VW is reaching for the stars with the launch of its latest model, Mark Sweney writes.

For the launch campaign of the Volkswagen Phaeton, VW's first luxury car, the company has built its media strategy around the very concept of luxury.

This approach for the Phaeton, as well as that of the recent launch of VW's first luxury 4x4, the Touareg, forms the leading edge of a much larger plan to add a touch of class to VW's image.

"They are two of the most important launches for VW, as we are trying to move the centre of gravity of the brand more upmarket. We don't want to alienate the existing customer base but we want to show that we can provide cars across a complete range of sectors," Rod McLeod, the head of luxury cars at Volkswagen, says.

Brand differentiation is also an important strand in the Phaeton gameplan.

Accordingly, VW has chosen its media with care. For example, it has eschewed television in order to differentiate the Phaeton from its rivals such as the Mercedes S class and BMW 7 series marques, which are heavily dependent on the medium.

"The campaign touches on a large number of media - we didn't want to just throw millions at television - and, because it is a very targeted campaign, below the line is more important than usual," McLeod says.

Instead of TV's somewhat scattergun approach, a direct mail campaign through Proximity London will target 60,000 luxury car buying prospects.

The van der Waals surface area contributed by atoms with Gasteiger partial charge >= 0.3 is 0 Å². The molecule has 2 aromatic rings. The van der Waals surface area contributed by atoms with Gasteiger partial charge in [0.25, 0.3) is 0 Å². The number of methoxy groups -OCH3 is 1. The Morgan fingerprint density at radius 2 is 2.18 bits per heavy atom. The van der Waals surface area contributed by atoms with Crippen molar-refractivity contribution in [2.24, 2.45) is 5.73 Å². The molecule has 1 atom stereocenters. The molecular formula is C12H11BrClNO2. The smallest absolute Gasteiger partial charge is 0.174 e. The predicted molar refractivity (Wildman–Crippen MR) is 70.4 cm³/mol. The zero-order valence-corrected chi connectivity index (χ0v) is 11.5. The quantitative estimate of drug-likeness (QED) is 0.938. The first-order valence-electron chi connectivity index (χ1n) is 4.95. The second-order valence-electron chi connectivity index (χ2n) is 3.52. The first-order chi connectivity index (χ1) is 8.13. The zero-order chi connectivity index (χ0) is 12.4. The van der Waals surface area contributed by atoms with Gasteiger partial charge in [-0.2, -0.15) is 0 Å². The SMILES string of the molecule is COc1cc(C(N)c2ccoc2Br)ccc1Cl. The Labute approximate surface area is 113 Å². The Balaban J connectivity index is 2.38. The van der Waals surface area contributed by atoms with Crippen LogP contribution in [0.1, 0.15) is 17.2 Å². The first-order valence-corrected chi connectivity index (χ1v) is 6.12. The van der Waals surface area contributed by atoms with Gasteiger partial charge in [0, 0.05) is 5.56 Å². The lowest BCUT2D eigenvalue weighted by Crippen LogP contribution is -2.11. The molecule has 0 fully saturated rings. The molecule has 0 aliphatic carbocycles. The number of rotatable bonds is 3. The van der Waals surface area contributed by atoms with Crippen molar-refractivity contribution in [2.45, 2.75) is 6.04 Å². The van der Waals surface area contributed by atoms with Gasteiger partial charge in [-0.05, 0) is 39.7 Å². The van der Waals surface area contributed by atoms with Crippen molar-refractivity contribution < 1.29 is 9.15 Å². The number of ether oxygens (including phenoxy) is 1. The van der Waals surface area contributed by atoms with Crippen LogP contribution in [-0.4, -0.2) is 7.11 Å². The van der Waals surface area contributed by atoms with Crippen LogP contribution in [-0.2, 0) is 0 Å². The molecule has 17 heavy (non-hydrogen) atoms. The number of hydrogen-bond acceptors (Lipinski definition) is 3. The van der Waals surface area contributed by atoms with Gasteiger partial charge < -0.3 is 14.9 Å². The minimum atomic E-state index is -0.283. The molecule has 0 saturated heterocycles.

The pack features a hardback book in a matte-black sleeve to reflect the luxury theme.

"It may be tempting to produce a pack that apes competitors in this sector but our point of difference is tonality," McLeod says. "VW has quite an understated tone and although the car has exact standards we won't push it using superlatives."

Websites associated with luxury including Classic FM and CNN Traveller will carry ads created by Tribal DDB. Images based on stars and galaxies (a play on the brand's name) will run in five phases, starting with non-branded executions to establish intrigue.

The press advertising for the brand focuses on upmarket titles. MediaCom planned and bought ads in publications such as The Economist, Director, The Times, the Financial Times, The Guardian and The Daily Telegraph.

Executions will also run in consumer titles including Wallpaper, New Scientist and Golf World. The creative was developed by the German agency Grabarz and adapted to the UK market by BMP DDB.

Typically, VW has also stepped off the well-worn media path and arranged a number of creative tie-ins with non-media brands that already have a high-quality image, through the PR agency Lexis.

Selfridges in London and Manchester is turning 18 display windows into a showcase for both the Phaeton and Touareg. The promotion will include a three-minute brand film for each vehicle and ten two-minute lifestyle films, which will be shown on plasma screens.

The lifestyle films feature classy brand ambassadors such as the actors Minnie Driver and Billy Zane, the architect behind London's Groucho and 192 clubs, Tchaik Chassay, and the Tatler journalist David Profumo.

The brand ambassadors shot the films themselves.

"Selfridges provides a great synergy with luxury," McLeod says.

Another Lexis deal was a three-month sponsorship of the Tate galleries in London and Liverpool to offer top-quality prospects exclusive evenings to promote both models.

The agency also handled a number of product-placement deals including one with Soho House - which has a presence at the Cannes Advertising Festival each year - that will see VW provide all transport for the 2003 event.

And VW is extending the idea of luxury well beyond the launch phase. In a tie-up with the London concierge company Quintessentially, Phaeton buyers are being offered access to a personal assistance service, called Essentially, for one year. This can track down hard-to-find tickets, or even source a plumber. For VW's "time-poor, cash-rich" target, such help is probably the ultimate luxury.